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Cotton for breakfast

December 7, 2012

Two days ago we were visited by Dr Alvin Yoshinaga from Hawaii and his Thai (Esan) wife Khun Onanong Prommart, nicknamed Mot. Enthusiastically Mot showed me how you can eat the young fruits of cotton (Gossypium spp., Malvaceae).

Gossypium fruit.December6.2012.72

Cotton fruits are a bit sweet, quite tasteless, but I am always thrilled to learn about new edibles. I asked Kate (also from Esan) if she knew about this, and she said “Yes, of course”. This is another example where my Thai family carry interesting information they think is so basic it is not worth mentioning.

Cotton seed oil is another edible product from cotton, used for cooking. It makes sense, since the cotton industries worldwide must have a gigantic byproduct of seeds, and the oil is tasteless and therefore equivalent to canola oil.

Gossypium corolla, calyx, epicalyx.72Botanical literature often deter amateurs by using a technical language. This is one reason extensive botanical knowledge is mostly limited to a small group of academics. I believe that is dangerous, since we need many aware eyes to keep Earth’s flora alive. I shall do my best to pave the way for inviting amateurs to use the flora of China keys: What we normally call a flower, the coloured part to the right, is often referred to as ‘corolla’ in botanical literature. At the bottom of the corolla is a green cup-liked structure with black dots. This cup of sepals is called ‘calyx’. The large leaf with teeth to the left is of diagnostic importance, and is called ‘epicalyx lobe’. The epicalyx wraps the flowering bud and remains also in the fruit (a dry capsule) making it useful for identification.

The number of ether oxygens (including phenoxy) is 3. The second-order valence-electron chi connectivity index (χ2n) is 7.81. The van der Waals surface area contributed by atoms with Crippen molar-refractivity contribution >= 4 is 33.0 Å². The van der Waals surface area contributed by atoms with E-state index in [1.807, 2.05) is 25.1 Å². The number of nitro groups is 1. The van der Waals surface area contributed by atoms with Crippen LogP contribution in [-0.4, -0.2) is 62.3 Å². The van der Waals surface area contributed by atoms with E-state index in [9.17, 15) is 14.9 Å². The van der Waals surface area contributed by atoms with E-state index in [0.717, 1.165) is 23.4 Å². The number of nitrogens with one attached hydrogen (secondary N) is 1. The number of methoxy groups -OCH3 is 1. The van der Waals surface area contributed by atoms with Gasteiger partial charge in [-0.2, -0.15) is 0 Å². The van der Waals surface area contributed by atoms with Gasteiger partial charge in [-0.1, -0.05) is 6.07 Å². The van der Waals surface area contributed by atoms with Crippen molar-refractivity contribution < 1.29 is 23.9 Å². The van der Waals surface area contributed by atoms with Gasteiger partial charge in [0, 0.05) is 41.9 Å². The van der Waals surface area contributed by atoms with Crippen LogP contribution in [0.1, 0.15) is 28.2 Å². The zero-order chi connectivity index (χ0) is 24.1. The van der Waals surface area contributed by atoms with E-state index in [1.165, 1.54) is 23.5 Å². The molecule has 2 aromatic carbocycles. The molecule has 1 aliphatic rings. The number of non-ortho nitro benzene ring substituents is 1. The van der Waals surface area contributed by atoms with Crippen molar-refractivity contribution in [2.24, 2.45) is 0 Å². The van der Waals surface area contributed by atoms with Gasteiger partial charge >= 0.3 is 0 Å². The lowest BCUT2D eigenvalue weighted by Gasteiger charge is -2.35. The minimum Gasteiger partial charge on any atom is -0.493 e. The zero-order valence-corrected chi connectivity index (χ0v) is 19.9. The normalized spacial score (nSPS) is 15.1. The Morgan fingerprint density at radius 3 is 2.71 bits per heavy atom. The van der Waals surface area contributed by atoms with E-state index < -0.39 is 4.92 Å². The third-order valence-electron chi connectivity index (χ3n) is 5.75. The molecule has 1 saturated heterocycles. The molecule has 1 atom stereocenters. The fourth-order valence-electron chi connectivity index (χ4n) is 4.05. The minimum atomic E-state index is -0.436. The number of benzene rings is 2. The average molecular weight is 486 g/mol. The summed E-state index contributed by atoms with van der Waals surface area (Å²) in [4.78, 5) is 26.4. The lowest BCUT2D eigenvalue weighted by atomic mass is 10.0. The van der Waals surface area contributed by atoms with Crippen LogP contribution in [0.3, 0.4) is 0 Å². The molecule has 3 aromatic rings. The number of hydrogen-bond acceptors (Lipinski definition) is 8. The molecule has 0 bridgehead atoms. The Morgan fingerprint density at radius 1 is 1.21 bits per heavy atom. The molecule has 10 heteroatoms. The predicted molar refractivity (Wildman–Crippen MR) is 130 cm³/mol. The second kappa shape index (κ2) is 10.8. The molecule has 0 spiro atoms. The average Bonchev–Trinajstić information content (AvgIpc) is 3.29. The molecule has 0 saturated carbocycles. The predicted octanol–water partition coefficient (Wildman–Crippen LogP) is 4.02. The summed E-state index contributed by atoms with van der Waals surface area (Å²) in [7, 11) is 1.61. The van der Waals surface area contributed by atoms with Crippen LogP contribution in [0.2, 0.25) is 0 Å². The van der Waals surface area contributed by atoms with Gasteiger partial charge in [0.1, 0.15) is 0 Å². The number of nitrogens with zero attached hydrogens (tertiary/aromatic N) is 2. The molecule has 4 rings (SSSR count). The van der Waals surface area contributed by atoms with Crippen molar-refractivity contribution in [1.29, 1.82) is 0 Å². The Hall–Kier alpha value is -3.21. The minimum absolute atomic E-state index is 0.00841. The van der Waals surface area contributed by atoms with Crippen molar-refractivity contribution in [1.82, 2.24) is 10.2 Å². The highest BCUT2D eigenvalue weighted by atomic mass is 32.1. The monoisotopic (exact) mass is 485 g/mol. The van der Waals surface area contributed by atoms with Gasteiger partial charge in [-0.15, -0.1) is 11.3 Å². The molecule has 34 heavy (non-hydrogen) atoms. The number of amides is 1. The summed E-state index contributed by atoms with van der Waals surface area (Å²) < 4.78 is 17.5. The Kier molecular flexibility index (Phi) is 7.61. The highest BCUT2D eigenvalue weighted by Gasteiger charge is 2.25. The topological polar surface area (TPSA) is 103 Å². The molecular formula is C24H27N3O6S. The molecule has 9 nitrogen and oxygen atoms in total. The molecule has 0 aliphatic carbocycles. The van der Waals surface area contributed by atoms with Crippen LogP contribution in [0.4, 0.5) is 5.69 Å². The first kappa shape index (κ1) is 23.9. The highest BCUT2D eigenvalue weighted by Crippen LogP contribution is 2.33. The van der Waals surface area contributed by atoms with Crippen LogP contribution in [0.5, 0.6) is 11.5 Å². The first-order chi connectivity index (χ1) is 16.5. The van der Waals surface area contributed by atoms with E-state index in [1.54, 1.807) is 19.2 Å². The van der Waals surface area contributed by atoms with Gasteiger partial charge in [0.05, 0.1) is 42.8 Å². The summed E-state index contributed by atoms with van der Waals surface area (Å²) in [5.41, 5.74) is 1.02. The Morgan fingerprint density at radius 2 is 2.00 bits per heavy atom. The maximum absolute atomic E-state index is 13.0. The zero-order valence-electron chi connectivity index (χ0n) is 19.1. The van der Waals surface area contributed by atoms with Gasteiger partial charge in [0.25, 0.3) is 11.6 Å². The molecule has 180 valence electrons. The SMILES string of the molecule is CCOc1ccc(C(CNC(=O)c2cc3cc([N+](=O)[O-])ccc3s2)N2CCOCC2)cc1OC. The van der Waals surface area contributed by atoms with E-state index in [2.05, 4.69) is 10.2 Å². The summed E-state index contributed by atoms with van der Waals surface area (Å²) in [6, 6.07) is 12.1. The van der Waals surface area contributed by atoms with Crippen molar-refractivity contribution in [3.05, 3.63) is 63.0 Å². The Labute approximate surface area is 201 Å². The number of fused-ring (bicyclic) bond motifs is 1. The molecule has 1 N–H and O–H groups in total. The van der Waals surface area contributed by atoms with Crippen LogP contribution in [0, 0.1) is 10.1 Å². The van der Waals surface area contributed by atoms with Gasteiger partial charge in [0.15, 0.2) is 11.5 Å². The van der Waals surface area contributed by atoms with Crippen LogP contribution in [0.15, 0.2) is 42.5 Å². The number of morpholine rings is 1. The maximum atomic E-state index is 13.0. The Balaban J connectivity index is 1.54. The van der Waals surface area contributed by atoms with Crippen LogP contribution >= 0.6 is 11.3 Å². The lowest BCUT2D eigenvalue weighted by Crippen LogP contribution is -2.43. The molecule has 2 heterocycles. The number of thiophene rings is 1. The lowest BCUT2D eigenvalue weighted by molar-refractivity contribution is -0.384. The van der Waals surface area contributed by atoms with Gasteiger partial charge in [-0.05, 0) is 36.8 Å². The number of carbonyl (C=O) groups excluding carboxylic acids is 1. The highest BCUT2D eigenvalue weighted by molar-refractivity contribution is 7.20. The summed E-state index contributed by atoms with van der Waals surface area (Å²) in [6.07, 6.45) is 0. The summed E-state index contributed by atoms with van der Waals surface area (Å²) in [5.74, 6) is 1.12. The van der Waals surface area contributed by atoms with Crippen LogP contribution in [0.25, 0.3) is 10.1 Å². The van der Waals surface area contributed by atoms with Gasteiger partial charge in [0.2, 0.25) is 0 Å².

According to Mabberley’s plant book there are 49 species of cotton, of which mainly four are used commercially for textile fiber. The many varieties within each species makes an identification sometimes difficult if the grower or vendor does not keep track of its origin. Internet is swamped with pictures with dubious identifications. To my experience, colours, plant size and leaf shapes vary so much they can not be used as reliable characters for identification. You can distinguish these four cotton species using my facilitated version of the Flora of China key (which contains inconsistencies too if you compare the species descriptions with the key characters):